Weber, Jones make intriguing tandem for Preds

NASHVILLE – After playing nine seasons with the Nashville Predators, Kevin Klein is someone who holds a pretty good perspective on his fellow defensemen. 

He was drafted by the organization the same year as Shea Weber and Ryan Suter, both of whom earned All-Star status in Suter’s final season with the organization in 2011-12. Generally, around the NHL, the consensus was that Weber and Suter formed the league’s top defense pair that season. 

When it comes to the newest Predators defenseman, Seth Jones, Klein is something of an elder statesman. This week, Jones, who was the fourth overall pick in the 2013 NHL Draft but who sat atop the pre-draft rankings, earned a battlefield promotion to the Predators’ top pair with Weber after Roman Josi went down with a concussion. 

So after one game, Klein was asked a loaded question: Can Weber and Jones someday be as good as Weber and Suter once were? 

Klein did not back down. 

“Yeah, you see he’s a big body,” Klein said of Jones. “He skates really well, Jonesy, and he can definitely make great plays out there, too. You hope he’s as good or better than Sutes” — a finalist for the Norris Trophy (best defenseman) last season — “Sutes is a great player. If he’s as good as Sutes, then that’s saying something. He’s got a lot to prove until we can say that but he’s on the right track.” 

On Thursday, in a 4-0 loss to Toronto, Jones showed how much he still has to prove. His 26:29 of time on ice led the team for a third straight game but he finished minus-2. While crediting Jones’ performance on the power play, Nashville coach Barry Trotz said Jones committed a “rookie mistake” on Toronto’s critical second goal with nine seconds left in the second period. Jones is adjusting to playing against some of the NHL’s top players and on Thursday the Maple Leafs’ Phil Kessel and James van Riemsdyk struck twice while Jones was on the ice.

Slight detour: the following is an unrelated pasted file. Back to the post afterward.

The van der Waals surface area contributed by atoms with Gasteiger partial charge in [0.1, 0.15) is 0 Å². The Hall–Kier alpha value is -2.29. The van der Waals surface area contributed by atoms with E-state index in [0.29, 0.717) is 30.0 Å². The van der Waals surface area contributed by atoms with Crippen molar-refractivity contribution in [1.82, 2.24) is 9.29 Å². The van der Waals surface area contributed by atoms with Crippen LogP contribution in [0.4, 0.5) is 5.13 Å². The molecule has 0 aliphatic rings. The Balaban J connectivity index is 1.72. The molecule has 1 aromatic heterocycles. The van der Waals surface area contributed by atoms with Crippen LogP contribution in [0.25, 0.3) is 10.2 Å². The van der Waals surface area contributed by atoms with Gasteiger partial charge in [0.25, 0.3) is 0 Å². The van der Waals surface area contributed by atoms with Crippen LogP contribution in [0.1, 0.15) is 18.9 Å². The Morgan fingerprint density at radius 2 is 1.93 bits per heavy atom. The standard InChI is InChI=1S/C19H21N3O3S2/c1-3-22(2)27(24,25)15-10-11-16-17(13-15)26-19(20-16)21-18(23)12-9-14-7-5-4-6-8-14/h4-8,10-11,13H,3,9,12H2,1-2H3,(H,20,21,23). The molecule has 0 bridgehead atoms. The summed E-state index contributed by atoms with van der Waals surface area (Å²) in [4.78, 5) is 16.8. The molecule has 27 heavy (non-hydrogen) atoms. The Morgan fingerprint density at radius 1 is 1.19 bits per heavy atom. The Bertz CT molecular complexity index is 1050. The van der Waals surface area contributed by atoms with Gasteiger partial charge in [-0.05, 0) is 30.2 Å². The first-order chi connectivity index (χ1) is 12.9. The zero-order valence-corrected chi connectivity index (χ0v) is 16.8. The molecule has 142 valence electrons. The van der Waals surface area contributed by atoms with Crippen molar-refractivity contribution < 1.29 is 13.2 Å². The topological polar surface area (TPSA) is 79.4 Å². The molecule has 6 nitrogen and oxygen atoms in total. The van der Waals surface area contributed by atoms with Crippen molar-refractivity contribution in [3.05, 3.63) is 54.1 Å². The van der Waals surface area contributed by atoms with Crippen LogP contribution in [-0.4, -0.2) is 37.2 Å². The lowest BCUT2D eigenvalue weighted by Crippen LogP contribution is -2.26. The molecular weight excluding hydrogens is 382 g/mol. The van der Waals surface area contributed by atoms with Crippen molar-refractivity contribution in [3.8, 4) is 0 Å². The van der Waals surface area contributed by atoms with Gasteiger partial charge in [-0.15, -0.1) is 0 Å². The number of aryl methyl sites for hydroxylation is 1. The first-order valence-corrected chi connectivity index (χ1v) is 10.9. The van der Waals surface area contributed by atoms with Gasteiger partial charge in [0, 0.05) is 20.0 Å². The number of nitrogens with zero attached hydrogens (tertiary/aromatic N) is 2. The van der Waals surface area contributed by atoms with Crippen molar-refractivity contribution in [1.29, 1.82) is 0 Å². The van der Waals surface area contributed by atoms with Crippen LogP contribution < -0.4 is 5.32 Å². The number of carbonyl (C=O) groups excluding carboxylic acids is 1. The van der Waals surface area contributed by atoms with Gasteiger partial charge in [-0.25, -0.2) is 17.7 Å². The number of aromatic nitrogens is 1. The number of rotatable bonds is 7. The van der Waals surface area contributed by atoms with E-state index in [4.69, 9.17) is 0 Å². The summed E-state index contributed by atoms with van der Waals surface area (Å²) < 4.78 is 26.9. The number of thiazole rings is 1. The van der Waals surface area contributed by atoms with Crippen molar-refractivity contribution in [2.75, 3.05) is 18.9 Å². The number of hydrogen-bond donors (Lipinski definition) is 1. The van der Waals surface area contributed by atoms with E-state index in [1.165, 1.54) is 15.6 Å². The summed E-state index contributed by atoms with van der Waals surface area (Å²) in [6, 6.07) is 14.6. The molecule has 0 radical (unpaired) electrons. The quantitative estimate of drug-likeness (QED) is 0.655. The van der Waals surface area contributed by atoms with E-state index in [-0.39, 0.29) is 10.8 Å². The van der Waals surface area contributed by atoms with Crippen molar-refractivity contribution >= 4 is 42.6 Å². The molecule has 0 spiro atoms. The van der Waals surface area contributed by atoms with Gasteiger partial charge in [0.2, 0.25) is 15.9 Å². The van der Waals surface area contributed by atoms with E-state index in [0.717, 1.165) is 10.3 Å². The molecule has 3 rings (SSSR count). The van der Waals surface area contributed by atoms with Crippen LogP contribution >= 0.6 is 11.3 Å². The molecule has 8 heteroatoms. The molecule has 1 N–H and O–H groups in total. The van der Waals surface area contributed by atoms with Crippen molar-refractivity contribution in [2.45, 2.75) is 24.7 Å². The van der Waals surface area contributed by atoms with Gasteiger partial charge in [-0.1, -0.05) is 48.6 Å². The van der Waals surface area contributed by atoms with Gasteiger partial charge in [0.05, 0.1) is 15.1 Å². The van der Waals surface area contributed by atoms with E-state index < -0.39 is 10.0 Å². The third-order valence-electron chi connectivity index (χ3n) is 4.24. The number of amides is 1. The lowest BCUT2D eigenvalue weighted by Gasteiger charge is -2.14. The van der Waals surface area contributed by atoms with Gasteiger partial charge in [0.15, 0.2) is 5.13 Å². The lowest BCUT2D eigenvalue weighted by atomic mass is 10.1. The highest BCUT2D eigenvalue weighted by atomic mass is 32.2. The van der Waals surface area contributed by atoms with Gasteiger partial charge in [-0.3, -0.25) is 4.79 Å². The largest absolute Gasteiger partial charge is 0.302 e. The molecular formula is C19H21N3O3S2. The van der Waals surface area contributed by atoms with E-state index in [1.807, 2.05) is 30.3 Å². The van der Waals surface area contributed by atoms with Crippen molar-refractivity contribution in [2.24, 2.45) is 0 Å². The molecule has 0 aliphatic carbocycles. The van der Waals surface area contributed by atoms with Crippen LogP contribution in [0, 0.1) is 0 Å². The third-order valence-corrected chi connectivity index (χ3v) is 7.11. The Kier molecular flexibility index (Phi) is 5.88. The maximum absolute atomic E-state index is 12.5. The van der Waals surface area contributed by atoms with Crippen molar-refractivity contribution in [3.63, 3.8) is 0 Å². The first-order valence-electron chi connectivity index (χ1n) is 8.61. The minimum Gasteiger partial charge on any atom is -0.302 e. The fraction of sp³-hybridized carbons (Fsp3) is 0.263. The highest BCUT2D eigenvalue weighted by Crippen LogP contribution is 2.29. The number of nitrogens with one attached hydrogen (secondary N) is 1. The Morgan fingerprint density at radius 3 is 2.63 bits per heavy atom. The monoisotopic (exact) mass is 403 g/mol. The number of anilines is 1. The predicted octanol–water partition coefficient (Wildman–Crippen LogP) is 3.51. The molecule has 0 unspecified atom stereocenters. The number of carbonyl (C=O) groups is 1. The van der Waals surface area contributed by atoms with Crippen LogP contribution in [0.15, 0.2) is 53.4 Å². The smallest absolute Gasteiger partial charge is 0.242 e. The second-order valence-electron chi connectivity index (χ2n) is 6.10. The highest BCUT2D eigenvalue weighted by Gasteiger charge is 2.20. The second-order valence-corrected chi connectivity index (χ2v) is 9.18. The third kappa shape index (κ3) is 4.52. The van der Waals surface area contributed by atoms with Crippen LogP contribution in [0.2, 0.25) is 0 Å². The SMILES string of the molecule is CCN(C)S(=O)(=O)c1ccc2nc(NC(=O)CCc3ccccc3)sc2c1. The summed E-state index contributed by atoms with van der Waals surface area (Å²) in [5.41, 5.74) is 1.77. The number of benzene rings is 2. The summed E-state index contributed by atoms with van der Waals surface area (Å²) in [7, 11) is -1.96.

Nonetheless, in some ways, Jones is making the leap to the NHL at warp speed compared to Weber and Suter. Weber was drafted in 2003 but did not play his first full season in the NHL until 2006. Suter, also drafted in ’03, did not play his first full season until 2005. 

“He can skate,” Weber said of Jones. “You look at how big and rangy he is and he walks out on the ice and he’s fluid and he moves all over the ice so easily. It’s going to help him along the way here.” 

From the time Jones was drafted, he was being asked about the possibility of playing with Weber, one of the world’s best defensemen, but Weber and Jones hardly played together at all during the preseason. Jones sees it as a blessing and also as an opportunity to play with someone from whom he can learn (he played with another rookie, Mattias Ekholm, in his first two games). 

“I never would’ve thought I’d be in this position,” Jones said. “It’s awesome to play with one of the best defensemen and I couldn’t ask for a better position than I’m in right now.” 

Depending on how fast Jones can continue on his upward arc — and if he can reach the level of an elite NHL defenseman — that also could be when the Predators could become a contender once again for the Western Conference title and Clarence Campbell Trophy. 

“I think we’re a team that’s back in the mix and how this team how grows this year will say that,” Trotz said. “I will say this honestly: We feel that we can get back in the playoffs and be back in that hunt and if we get in the playoffs we’re going to be a hard team to play because we’re a lot harder than we have been.” 

It’s rare for an NHL team to be able to pair two defensemen as big as Weber (6-foot-4, 233 pounds) and Jones (6-foot-4, 205). Weber spoke of the wingspan that both players have, which allows them to cover more ground and get to more pucks. 

Klein talked about what it must look like to opposing forwards. 

“They’re both big bodies,” he said. “As forwards, it would probably be a little imposing going down on those two. They move the puck pretty well. They skate pretty well and they both have big-time shots so it’s fun to watch them play.”